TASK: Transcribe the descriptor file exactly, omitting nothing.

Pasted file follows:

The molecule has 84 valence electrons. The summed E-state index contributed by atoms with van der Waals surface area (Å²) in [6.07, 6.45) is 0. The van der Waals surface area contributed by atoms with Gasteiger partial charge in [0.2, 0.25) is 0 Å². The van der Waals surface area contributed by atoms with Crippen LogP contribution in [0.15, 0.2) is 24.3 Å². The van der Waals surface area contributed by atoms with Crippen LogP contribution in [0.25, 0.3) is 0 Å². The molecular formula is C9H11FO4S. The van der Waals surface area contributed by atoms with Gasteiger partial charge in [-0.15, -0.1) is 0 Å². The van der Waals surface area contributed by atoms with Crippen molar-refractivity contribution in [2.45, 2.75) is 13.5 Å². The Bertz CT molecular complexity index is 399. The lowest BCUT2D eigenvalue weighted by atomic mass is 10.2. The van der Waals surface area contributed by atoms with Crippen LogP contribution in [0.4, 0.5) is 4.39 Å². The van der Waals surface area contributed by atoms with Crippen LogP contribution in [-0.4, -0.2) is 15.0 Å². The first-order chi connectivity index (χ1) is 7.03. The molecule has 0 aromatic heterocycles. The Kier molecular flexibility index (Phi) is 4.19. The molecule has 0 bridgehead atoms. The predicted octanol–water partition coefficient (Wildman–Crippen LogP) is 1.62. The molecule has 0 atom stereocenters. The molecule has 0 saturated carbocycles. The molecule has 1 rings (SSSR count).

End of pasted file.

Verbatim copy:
The molecule has 84 valence electrons. The summed E-state index contributed by atoms with van der Waals surface area (Å²) in [6.07, 6.45) is 0. The van der Waals surface area contributed by atoms with Gasteiger partial charge in [0.2, 0.25) is 0 Å². The van der Waals surface area contributed by atoms with Crippen LogP contribution in [0.15, 0.2) is 24.3 Å². The van der Waals surface area contributed by atoms with Crippen LogP contribution in [0.25, 0.3) is 0 Å². The molecular formula is C9H11FO4S. The van der Waals surface area contributed by atoms with Gasteiger partial charge in [-0.15, -0.1) is 0 Å². The van der Waals surface area contributed by atoms with Crippen molar-refractivity contribution in [2.45, 2.75) is 13.5 Å². The Bertz CT molecular complexity index is 399. The lowest BCUT2D eigenvalue weighted by atomic mass is 10.2. The van der Waals surface area contributed by atoms with Crippen LogP contribution in [0.4, 0.5) is 4.39 Å². The van der Waals surface area contributed by atoms with Crippen LogP contribution in [-0.4, -0.2) is 15.0 Å². The first-order chi connectivity index (χ1) is 7.03. The molecule has 0 aromatic heterocycles. The Kier molecular flexibility index (Phi) is 4.19. The molecule has 0 bridgehead atoms. The predicted octanol–water partition coefficient (Wildman–Crippen LogP) is 1.62. The molecule has 0 atom stereocenters. The molecule has 0 saturated carbocycles. The molecule has 1 rings (SSSR count).